Fire, Smoke and Carbon Monoxide Safety
The Furniture and Furnishings (Fire) (Safety) Regulations 1988 (amended by the Furniture and Furnishings (Fire) (Safety) (Amendment) 1989 and the Furniture and Furnishings (Fire) (Safety) (Amendment) 1993) was introduced to improve safety by requiring all furniture and furnishings in rented properties to meet the match test or cigarette test.
New furniture is usually marked with a display label (a triangle with a smoking cigarette) to show that it complies with this regulation. There should also be a permanent and non-detachable label stating compliance. Bed bases and mattresses are not required to bear a permanent label but compliance will be indicated if the item has a label stating that it meets BS7177.
The regulations apply to all upholstery and upholstered furniture and loose fittings, permanent or loose covers including: beds, mattresses, pillows, armchairs and scatter cushions.
Non-conforming items are required to be replaced but carpets and curtains were excluded from the regulations.
On 1st Oct 2015 the Smoke and Carbon Monoxide Alarm (England) Regulations 2015 came into force. From that date, private rented sector landlords are required to have at least one smoke alarm installed on every floor of their properties on which there is a room. This is regardless of whether it is used wholly or partly as living accommodation and this includes a bathroom or toilet. Guidance issued by Government is to follow the manufacturer’s instructions and that they should usually be fitted to the ceiling in a circulation space – i.e. on a landing or in a hallway.
Smoke alarms must be checked regularly, both by landlords ensuring that the alarms are in working order at the start of each new tenancy (with potential penalties of up to £5,000 if they don’t comply) and tenants during the tenancy.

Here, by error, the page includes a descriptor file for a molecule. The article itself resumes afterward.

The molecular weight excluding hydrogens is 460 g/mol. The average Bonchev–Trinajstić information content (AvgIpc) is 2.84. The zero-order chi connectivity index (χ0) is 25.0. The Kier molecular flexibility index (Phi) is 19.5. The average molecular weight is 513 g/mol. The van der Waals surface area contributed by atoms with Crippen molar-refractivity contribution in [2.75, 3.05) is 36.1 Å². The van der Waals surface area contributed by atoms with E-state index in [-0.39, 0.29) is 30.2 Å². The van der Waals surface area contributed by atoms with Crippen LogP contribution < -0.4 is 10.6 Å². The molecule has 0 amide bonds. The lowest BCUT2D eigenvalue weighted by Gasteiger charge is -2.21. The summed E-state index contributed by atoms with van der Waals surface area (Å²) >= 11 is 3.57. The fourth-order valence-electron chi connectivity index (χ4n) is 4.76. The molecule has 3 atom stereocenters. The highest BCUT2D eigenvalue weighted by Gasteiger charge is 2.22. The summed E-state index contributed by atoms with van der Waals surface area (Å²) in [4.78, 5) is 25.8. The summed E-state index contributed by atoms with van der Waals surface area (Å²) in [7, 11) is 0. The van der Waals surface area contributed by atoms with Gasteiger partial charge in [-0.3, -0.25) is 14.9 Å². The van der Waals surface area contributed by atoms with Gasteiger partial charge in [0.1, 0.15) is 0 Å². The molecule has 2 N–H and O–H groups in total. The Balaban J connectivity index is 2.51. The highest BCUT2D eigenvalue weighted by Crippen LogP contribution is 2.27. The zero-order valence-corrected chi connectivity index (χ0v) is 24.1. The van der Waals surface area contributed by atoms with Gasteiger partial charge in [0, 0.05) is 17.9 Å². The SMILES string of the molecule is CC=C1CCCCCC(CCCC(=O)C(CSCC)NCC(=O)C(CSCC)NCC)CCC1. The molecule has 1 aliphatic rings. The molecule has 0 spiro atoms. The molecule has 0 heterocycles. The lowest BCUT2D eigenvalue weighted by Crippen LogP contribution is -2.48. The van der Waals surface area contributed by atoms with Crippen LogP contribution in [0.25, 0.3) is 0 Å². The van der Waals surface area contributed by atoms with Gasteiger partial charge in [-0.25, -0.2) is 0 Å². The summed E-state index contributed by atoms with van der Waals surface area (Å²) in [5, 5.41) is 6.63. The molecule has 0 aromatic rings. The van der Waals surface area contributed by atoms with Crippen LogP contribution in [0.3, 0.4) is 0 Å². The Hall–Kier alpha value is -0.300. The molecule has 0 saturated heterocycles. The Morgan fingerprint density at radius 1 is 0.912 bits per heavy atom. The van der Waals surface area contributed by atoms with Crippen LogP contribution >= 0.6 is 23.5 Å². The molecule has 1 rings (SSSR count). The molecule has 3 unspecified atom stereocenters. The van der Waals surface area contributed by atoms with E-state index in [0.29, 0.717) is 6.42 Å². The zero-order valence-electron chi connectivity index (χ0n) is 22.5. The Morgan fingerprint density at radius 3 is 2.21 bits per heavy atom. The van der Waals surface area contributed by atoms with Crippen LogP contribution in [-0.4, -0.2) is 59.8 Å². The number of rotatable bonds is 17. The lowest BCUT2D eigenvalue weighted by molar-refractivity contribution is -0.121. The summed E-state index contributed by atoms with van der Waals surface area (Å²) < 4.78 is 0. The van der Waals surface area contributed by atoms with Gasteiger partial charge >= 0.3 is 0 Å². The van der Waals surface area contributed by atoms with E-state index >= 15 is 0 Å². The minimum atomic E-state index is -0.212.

CARBON MONOXIDE ALARMS
CO does not occur naturally in the atmosphere and is the result of oxygen-starved combustion in improperly ventilated fuel-burning appliances such as gas water heaters, oil and gas furnaces, gas ovens, gas or kerosene space heaters, fire places and wood stoves. CO is generated by any gasoline engine that does not use a catalytic converter.
Note: In the view of the HSE, a non-functioning purely decorative fireplace would not constitute a solid fuel burning combustion appliance.
All CO alarms must comply with British Standard EN 50291 and carry a British or European approval mark, such as a Kitemark.
Warning signs that the gas appliances are not working correctly are lazy yellow flames, black marks or stains around the appliance as well as too much condensation in the room.
The 6 main signs and symptoms of carbon monoxide poisoning are:
- Loss of consciousness